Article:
A: Since 2010 we have provided over $80,000 in individual assistance to 1,500+ local children. In addition, we have invested $30,500 in the Newell (West Virginia) community by way of grants awarded through the East Liverpool Fawcett Community Foundation in the name of late Bob & Carolyn Wells, aimed at benefiting the children of Newell.

 

Q: Any future plans for TMF?

A: We’re hoping our “winter project” is a capital campaign to add to our funds that provide our daily individual assistance, since this is difficult to achieve through grants. We’d like to expand our coverage area but as a 100% volunteer organization it just isn’t feasible at this time.

 

Q:  Why did you choose the word “mojo?”

A: In June 2004, some friends (one of which is now a TMF VP) and I competed in a 4-man team adventure race in central Ohio.  At the registration table, they needed a team name, and I just came up with Team Mojo. We ended up coming in 1st in the race, and the name stuck, we used it for the “Team Mojo Army” movement, and later Team Mojo Foundation. Contrary to popular belief, mojo is not an acronym. It simply means positive energy, charm, magic or good karma, so it applies to our mission statement.

mo·jo

noun \ˈmō-(ˌ)jō\

: a power that may seem magical and that allows someone to be very effective, successful, etc.

 

Team Mojo Foundation definitely stands out as a leader in a community that needs leaders. Many hours of work and planning were spent creating the organization, and many hours of work and planning are being spent to help it succeed.

If you would like to donate to Team Mojo Foundation, please click here!

I am a man. I am a feminist.

This post will be unlike any other that I’ve written. To be more specific, this will be the first time that I weigh in on a national global issue.

GENDER EQUALITY

I’m going to get straight to the point: I respect women. Women are bold, brave and beautiful. They are strong, swift and smart. They construct bridges, fight wars, run companies, and fly planes and own business. They invent, advise, create, manage, build, guide, consult, design, write and sell. The list goes on and on. If it exists, a woman does it. That’s why I find myself perplexed by the idea that we as a people are battling with the issue of gender equality (or inequality, if you will).

My next sentence will come off as a cliché, but I can’t speak anything more truthful. If it weren’t for a woman, I wouldn’t be here. DUH, I WAS BORN, RIGHT? No. What I mean is many of the most important people in my life are women. Let me start from the beginning.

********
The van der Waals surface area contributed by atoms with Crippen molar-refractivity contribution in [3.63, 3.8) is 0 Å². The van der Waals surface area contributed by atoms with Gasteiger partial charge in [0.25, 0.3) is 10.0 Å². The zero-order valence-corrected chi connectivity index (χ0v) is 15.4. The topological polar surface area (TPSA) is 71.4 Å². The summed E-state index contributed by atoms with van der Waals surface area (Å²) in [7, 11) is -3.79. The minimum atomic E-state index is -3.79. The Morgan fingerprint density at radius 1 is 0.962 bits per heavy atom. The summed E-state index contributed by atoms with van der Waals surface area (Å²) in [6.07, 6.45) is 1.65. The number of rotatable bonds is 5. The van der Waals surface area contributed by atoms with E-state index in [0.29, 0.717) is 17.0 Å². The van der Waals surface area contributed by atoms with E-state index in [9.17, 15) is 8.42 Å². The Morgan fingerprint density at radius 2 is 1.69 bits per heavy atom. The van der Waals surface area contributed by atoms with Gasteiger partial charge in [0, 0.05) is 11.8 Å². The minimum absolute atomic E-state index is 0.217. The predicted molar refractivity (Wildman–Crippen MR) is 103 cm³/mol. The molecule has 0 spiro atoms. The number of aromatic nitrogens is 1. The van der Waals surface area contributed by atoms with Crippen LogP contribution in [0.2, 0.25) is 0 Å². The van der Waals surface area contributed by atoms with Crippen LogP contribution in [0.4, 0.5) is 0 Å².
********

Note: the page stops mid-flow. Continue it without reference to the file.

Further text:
I’m fortunate enough to have grown up surrounded by women. Although there were some years when I was the annoying little brother, I consider myself very close to both of my big sisters. But while growing up, a point came when they were hardly bigger, just older. Whether they realized it or not, I quickly became “big” brother. The brother that wanted to be there when they needed help, the brother that would listen to their problems, and the brother that would stand up to any man that dared to hurt them.

Standing up for and supporting women is a characteristic that taught to me at an early age. I believe my mom is to thank for that. My mom taught me how to treat people. She guided me along the right path and made me realize early on that women have strength unlike any other; the strength to make tough decisions when other people are counting on you, the strength to provide and work and support yourself. She showed me that women have the strength to conquer fear and pain, not knowing what the future might bring.

That’s her. My mom.

I guess I’m among the group of lucky men that learned the value of women early on in life. Now, I’m sharing my life with an amazing woman. My wife inspires and supports me, and I try to do the same for her. She works hard to improve herself, whether through yoga or her photography business. She impresses me every single day, and I would defend her and shame any man that considers her unequal.

It’s clear that major gender issues plague this country, but I would like to address the current issue in the media about Emma Watson being threatened with nude images for her UN Goodwill Ambassador speech. Disgusting. That sums it up. I mean, to threaten a young woman that’s standing up for a movement that if successful can only make the world a better place? Come on, now. We can be better humans than that. Even though this has turned out to be a hoax, this type of behavior in unacceptable and should not be tolerated. Limiting the opportunities available to women accomplishes nothing. If we continue to do it, we will continue to miss out on ideas, creativity and advancements that women are currently fighting to contribute. We need to move on as one.